Dutch mobile services provider Simyo, part of the KPN group, has started offering two-year contracts. Customers who opt for a two-year contract will pay EUR 1.00 (US $1.02) per month less than the 12-month subscriptions and EUR 2.00 (US $2.05) less than a month-to-month service plan.
Simyo also offers a range of monthly data plans, from 2 to 10 GB. Customers who also purchase fixed internet from KPN get double the standard data amount.
Two-year service contracts, which lock a customer into a specific plan with one carrier were once a staple of the wireless industry and helped drive its growth early in the smartphone era, when these contracts allowed operators to subsidize device purchase. However, over the last decade, mobile operators have been increasingly moving away from service contracts, focusing instead on simplified plans which offer greater flexibility. MVNOs and budget carriers initially pioneered this strategy, and were often able to leverage it to attract consumers, who were frustrated with the rigid contract terms offered by market leaders.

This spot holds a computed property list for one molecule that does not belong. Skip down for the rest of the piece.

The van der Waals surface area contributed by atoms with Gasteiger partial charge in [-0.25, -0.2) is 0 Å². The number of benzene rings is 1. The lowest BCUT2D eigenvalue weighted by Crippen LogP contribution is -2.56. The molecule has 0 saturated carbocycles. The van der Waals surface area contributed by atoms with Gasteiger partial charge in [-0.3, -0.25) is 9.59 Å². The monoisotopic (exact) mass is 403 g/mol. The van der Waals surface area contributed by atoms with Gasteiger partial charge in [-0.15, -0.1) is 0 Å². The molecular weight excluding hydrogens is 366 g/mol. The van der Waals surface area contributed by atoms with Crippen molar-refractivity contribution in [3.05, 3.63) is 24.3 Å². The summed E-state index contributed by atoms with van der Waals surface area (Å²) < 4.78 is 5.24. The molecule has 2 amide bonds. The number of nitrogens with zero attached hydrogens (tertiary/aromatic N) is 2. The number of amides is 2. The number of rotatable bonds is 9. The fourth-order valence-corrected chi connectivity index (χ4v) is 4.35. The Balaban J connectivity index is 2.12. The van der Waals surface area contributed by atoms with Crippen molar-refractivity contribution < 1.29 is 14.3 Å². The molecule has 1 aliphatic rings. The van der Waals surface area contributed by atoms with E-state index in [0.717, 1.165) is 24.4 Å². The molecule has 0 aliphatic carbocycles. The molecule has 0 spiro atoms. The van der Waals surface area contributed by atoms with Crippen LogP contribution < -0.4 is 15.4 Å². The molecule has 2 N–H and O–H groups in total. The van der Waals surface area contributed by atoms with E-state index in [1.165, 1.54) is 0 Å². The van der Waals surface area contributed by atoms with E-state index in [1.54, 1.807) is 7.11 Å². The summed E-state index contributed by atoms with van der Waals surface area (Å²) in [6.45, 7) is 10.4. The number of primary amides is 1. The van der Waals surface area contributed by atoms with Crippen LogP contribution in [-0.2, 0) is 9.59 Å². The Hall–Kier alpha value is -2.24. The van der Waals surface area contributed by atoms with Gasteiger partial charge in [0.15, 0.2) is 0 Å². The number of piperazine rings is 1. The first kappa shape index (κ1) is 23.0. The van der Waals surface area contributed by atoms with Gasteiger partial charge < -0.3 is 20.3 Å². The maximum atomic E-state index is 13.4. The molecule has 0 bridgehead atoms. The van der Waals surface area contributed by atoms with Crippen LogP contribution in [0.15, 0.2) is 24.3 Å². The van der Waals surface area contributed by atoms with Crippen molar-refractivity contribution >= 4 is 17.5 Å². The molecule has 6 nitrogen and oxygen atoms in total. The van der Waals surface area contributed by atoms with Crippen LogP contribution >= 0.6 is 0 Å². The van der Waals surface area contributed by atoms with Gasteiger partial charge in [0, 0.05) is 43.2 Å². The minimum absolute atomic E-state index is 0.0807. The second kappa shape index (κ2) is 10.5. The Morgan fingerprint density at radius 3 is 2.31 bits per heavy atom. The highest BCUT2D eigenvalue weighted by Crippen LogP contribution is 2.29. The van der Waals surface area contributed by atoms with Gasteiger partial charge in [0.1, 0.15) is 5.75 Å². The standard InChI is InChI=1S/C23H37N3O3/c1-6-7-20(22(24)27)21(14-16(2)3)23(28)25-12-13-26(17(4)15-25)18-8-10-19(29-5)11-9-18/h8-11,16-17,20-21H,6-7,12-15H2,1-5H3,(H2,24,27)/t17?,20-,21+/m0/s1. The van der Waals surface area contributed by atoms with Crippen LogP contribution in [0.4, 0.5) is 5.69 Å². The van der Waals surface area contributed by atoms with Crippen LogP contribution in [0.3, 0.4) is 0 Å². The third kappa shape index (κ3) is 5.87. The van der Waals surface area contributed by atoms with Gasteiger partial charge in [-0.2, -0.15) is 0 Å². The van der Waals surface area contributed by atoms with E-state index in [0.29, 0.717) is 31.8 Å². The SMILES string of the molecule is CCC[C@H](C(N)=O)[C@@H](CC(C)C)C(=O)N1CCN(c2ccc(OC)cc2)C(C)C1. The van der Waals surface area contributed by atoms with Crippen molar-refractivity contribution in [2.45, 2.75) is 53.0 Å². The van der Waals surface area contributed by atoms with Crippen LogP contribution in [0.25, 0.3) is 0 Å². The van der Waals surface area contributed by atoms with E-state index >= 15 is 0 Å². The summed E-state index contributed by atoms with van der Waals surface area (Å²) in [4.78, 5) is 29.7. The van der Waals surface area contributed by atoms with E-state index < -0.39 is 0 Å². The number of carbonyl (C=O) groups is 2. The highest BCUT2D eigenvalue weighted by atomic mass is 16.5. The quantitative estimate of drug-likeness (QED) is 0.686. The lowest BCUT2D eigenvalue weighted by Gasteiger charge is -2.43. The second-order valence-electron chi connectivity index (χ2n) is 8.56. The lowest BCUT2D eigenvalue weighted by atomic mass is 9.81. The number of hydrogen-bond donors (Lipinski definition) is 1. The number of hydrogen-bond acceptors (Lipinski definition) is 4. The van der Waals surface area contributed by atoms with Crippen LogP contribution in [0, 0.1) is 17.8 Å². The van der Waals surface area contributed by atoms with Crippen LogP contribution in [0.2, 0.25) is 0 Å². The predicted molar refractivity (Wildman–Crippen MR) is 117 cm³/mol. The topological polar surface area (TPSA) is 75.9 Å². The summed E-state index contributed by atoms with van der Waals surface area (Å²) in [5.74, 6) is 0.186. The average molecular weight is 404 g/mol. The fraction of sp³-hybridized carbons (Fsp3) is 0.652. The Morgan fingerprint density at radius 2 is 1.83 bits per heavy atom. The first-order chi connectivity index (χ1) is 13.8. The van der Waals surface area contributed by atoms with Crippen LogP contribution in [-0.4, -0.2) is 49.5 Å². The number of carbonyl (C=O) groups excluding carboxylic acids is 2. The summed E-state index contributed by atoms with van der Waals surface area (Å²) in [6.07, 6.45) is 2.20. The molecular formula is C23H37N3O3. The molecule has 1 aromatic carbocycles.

All this history serves to make this latest announcement by Simyo – which is a youth-focused, digital-only, “fighter” brand – all the more unexpected.
That said, on closer examination, there are likely some reasons to believe this might signal an emerging trend for small carriers like Simyo. With large MNOs now able to offer deep discounts on mobile as part of converged quad-play plans, these mobile-only providers are facing difficult headwinds, having lost a significant amount of their pricing advantage. Further, now that the strategy of simplified plans without commitments has been fully embraced by most MNOs, offers from the smaller carriers are no longer differentiated. In short, these providers need to identify new ways to compete.
The reliability of revenue from contracted plans means that small providers can offer deeper discounts on these offers, restoring some of their traditional pricing advantage. It is an interesting bit of irony that Simyo, the type of operator which was first to abandon service contracts, is now reintroducing them. However, considering the changes in the difficult environment in which these operators are competing, it would not be surprising to see similar others follow suit in the near future.